But, if the stuff in the SSV is good, then those in the STI are just great. Still retaining a hydraulic setup, the STI’s tiller is one of the best we have come across – sharp, consistent and never short of feedback. The pedals offer just as much engagement and are much better spaced than the SSV. They are perfect for heel and toe, which is a delight to execute, thanks to the lively throttle.
Precision is what the TTS is all about. Everything from the steering and transmission to the pedals and brakes is tuned close to perfection. However, the feel is somewhat synthetic, lacking the kind of engagement and connectedness real enthusiasts look for.
Fortunately, those slight short falls diminish the moment you throw some corners at the Audi. The latest refinement of the quattro all-wheel drive is quite simply one of the best AWD systems out there, endowing the coupe with impressive traction. The front end ties down exceptionally well. Even when power is applied out of corner, the front end clings on for dear life, allowing you to get on the power much earlier without worrying about the nose pushing wide.
While it prefers a neat and tidy approach to tackling the bends, the TTS also impresses a with new found level of playfulness at the rear, allowing for some degree of throttle adjustability not found in previous generation models.
But if living life sideways is the order of the day, it’s still best to leave this task to the SSV. The 275-wide Bridgestone rubbers at the rear grips amazingly hard when the SSV is driven in full civility, but unleash the full 570Nm on the rear without the electronic guard, the rear Bridgies are all for you to burn.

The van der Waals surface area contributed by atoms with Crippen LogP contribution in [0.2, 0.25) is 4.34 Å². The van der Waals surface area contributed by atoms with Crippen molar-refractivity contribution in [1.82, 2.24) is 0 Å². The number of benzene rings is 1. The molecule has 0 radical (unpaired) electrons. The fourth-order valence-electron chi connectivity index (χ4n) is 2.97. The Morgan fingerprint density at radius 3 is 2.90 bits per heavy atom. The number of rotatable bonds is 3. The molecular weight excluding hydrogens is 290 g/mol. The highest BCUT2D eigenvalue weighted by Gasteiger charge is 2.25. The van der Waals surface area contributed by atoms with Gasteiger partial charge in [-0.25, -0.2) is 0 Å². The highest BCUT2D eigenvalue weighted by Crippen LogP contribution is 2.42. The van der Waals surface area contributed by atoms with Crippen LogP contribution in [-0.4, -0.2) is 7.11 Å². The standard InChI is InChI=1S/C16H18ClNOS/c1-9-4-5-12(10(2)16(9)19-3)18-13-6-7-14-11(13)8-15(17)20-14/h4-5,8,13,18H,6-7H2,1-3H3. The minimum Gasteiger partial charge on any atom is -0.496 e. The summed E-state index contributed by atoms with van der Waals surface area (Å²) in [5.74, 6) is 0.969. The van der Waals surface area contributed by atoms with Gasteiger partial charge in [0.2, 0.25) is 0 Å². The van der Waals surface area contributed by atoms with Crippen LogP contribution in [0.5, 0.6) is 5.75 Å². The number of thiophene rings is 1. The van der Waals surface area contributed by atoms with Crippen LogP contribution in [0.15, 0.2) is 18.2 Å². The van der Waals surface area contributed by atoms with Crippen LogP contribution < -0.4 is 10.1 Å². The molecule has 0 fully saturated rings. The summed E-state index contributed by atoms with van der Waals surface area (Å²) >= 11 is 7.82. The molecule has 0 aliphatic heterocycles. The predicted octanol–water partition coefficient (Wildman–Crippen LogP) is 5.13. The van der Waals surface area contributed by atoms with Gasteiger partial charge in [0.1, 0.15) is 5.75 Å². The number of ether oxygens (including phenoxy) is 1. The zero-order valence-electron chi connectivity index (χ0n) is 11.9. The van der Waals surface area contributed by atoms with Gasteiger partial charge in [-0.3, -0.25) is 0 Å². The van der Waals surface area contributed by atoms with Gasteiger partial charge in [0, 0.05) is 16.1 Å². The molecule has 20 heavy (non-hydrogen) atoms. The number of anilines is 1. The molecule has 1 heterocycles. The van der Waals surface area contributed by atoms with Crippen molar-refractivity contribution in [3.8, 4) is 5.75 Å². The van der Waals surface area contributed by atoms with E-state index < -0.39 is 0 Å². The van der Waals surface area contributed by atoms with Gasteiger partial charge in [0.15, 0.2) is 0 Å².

The SSV’s dual personality is mighty impressive. Take the lunacy out of the driver seat, the Redline rewards with confidence inspiring dynamics and excellent body control from one of the best rear-wheel-drive chassis in the segment. Despite its heft, the Redline is completely manageable with sharp turn in and swift direction changes.
Even more stellar is the way the SSV rides. Despite not having any form of adaptive damping setup, the Redline is just as comfortable as any other Commodore. Unlike most cars with a sporty bloodline, the ‘supposedly’ track-oriented Redline is able to maintain a ride quality plush enough for everyday use. It’s also the most comfortable car here.
In sharp contrast, the STI’s stiff ride doesn’t settle down until closer to three-digit speeds. Its preference for the smoother stuff suggests that the track is where it really belongs. But if that’s a compromise, then it’s one that we’d happily accept, as the STI sits the flattest around the bends and grips the hardest on the black top through those brilliant Dunlop SP Sport MAXX RT tyres. Its sure-footedness and cohesion stem from the only full-time AWD in the segment. Three differentials and a default 41/59 front to rear torque split under normal driving condition ensure the STI is glued to the road.
Such is its terrific composure that when you thought you’re about to carry too much speed into a corner, the STI just despatches what have been told, then begs for more.
While the TTS races up to speed with next to no effort thanks to the rapid-firing six-speed twin clutch DSG box and chubby low end torque, the STI doesn’t start breathing performance until the boxer four is spinning over 3,000 rpm. From here, it’s a mad rush to the limiter, accompanied by that trademark shove-in-the-back effect.
The STI’s six-speed manual gearbox is properly short-throw and slick. Shuffling cogs in the Subie is an absolute joy. On the other hand, the SSV’s DIY six-speeder feels less sporty than the Rex and tends to be a little rubbery during on-limit shifting.
But there’s no better way to put it. They are all fast, and they are all fun, except that they can’t be more distinctive in the way they deliver the experience.
If you absolutely want to tackle the twisty back roads in the fastest time possible, then the physics-bending and thoroughly engaging STI is without doubt the best car for the job here.
For the best sound this side of a V8 Supercar, the SSV Redline delivers in spades together with a hammer of an engine and pure rear-wheel drive entertainment. You also get the most kilowatts for the money.
The TTS, on the other hand, offers ballistic performance and tidy dynamics with pin-point accuracy and unrivalled nimbleness. It may be expensive but it does a darn good job of feeling it. Not to mention it looks absolutely superb.
Pricing and Specifications